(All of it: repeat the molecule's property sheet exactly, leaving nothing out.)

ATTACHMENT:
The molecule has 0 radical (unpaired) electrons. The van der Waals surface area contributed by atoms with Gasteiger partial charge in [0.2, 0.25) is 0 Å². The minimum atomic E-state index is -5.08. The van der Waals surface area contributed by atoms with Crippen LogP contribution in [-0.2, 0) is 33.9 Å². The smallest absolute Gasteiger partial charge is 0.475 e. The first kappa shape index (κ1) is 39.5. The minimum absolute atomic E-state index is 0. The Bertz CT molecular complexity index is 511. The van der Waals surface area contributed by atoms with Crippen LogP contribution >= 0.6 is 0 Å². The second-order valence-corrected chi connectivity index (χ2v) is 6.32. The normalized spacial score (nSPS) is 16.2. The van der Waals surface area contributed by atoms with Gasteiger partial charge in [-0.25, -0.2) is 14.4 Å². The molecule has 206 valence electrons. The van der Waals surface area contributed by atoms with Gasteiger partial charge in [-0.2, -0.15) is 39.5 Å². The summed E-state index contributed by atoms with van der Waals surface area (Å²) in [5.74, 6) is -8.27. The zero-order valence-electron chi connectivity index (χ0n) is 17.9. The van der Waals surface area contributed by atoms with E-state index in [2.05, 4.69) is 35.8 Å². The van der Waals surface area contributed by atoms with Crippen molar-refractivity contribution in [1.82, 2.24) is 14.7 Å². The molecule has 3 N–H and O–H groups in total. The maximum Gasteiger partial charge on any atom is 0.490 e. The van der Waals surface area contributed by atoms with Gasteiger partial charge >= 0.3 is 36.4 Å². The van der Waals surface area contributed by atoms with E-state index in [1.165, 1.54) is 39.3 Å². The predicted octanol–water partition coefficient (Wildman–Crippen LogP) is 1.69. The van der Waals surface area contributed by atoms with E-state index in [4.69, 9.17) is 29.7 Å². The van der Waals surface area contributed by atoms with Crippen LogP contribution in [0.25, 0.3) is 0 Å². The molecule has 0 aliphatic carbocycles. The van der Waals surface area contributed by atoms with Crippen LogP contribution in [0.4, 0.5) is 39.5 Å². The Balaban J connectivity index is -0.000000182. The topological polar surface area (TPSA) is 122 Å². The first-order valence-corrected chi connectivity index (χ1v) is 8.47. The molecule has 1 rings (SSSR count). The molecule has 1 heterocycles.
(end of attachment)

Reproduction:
The molecule has 0 radical (unpaired) electrons. The van der Waals surface area contributed by atoms with Gasteiger partial charge in [0.2, 0.25) is 0 Å². The minimum atomic E-state index is -5.08. The van der Waals surface area contributed by atoms with Crippen LogP contribution in [-0.2, 0) is 33.9 Å². The smallest absolute Gasteiger partial charge is 0.475 e. The first kappa shape index (κ1) is 39.5. The minimum absolute atomic E-state index is 0. The Bertz CT molecular complexity index is 511. The van der Waals surface area contributed by atoms with Crippen LogP contribution >= 0.6 is 0 Å². The second-order valence-corrected chi connectivity index (χ2v) is 6.32. The normalized spacial score (nSPS) is 16.2. The van der Waals surface area contributed by atoms with Gasteiger partial charge in [-0.25, -0.2) is 14.4 Å². The molecule has 206 valence electrons. The van der Waals surface area contributed by atoms with Gasteiger partial charge in [-0.2, -0.15) is 39.5 Å². The summed E-state index contributed by atoms with van der Waals surface area (Å²) in [5.74, 6) is -8.27. The zero-order valence-electron chi connectivity index (χ0n) is 17.9. The van der Waals surface area contributed by atoms with E-state index in [2.05, 4.69) is 35.8 Å². The van der Waals surface area contributed by atoms with Crippen molar-refractivity contribution in [1.82, 2.24) is 14.7 Å². The molecule has 3 N–H and O–H groups in total. The maximum Gasteiger partial charge on any atom is 0.490 e. The van der Waals surface area contributed by atoms with Gasteiger partial charge >= 0.3 is 36.4 Å². The van der Waals surface area contributed by atoms with E-state index in [1.165, 1.54) is 39.3 Å². The predicted octanol–water partition coefficient (Wildman–Crippen LogP) is 1.69. The van der Waals surface area contributed by atoms with E-state index in [4.69, 9.17) is 29.7 Å². The van der Waals surface area contributed by atoms with Crippen LogP contribution in [0.25, 0.3) is 0 Å². The molecule has 0 aliphatic carbocycles. The van der Waals surface area contributed by atoms with Crippen LogP contribution in [0.4, 0.5) is 39.5 Å². The Balaban J connectivity index is -0.000000182. The topological polar surface area (TPSA) is 122 Å². The first-order valence-corrected chi connectivity index (χ1v) is 8.47. The molecule has 1 rings (SSSR count). The molecule has 1 heterocycles.